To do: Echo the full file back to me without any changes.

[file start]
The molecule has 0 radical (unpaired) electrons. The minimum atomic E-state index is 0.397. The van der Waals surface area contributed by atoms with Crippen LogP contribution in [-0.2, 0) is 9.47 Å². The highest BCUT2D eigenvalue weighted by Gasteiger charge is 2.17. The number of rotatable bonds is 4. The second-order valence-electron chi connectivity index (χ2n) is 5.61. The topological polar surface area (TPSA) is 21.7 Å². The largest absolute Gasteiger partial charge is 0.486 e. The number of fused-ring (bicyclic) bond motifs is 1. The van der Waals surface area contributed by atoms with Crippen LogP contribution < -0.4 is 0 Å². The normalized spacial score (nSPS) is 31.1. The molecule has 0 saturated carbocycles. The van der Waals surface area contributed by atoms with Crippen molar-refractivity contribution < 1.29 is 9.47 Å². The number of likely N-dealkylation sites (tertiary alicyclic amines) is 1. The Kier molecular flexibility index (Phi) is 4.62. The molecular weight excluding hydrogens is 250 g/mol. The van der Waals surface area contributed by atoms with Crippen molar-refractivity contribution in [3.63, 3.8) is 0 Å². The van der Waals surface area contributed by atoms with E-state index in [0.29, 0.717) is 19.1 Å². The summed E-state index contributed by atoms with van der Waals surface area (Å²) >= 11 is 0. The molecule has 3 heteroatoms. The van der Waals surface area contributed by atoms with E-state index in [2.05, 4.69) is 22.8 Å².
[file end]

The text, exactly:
The molecule has 0 radical (unpaired) electrons. The minimum atomic E-state index is 0.397. The van der Waals surface area contributed by atoms with Crippen LogP contribution in [-0.2, 0) is 9.47 Å². The highest BCUT2D eigenvalue weighted by Gasteiger charge is 2.17. The number of rotatable bonds is 4. The second-order valence-electron chi connectivity index (χ2n) is 5.61. The topological polar surface area (TPSA) is 21.7 Å². The largest absolute Gasteiger partial charge is 0.486 e. The number of fused-ring (bicyclic) bond motifs is 1. The van der Waals surface area contributed by atoms with Crippen LogP contribution < -0.4 is 0 Å². The normalized spacial score (nSPS) is 31.1. The molecule has 0 saturated carbocycles. The van der Waals surface area contributed by atoms with Crippen molar-refractivity contribution < 1.29 is 9.47 Å². The number of likely N-dealkylation sites (tertiary alicyclic amines) is 1. The Kier molecular flexibility index (Phi) is 4.62. The molecular weight excluding hydrogens is 250 g/mol. The van der Waals surface area contributed by atoms with Crippen molar-refractivity contribution in [3.63, 3.8) is 0 Å². The van der Waals surface area contributed by atoms with E-state index in [0.29, 0.717) is 19.1 Å². The summed E-state index contributed by atoms with van der Waals surface area (Å²) >= 11 is 0. The molecule has 3 heteroatoms. The van der Waals surface area contributed by atoms with E-state index in [2.05, 4.69) is 22.8 Å².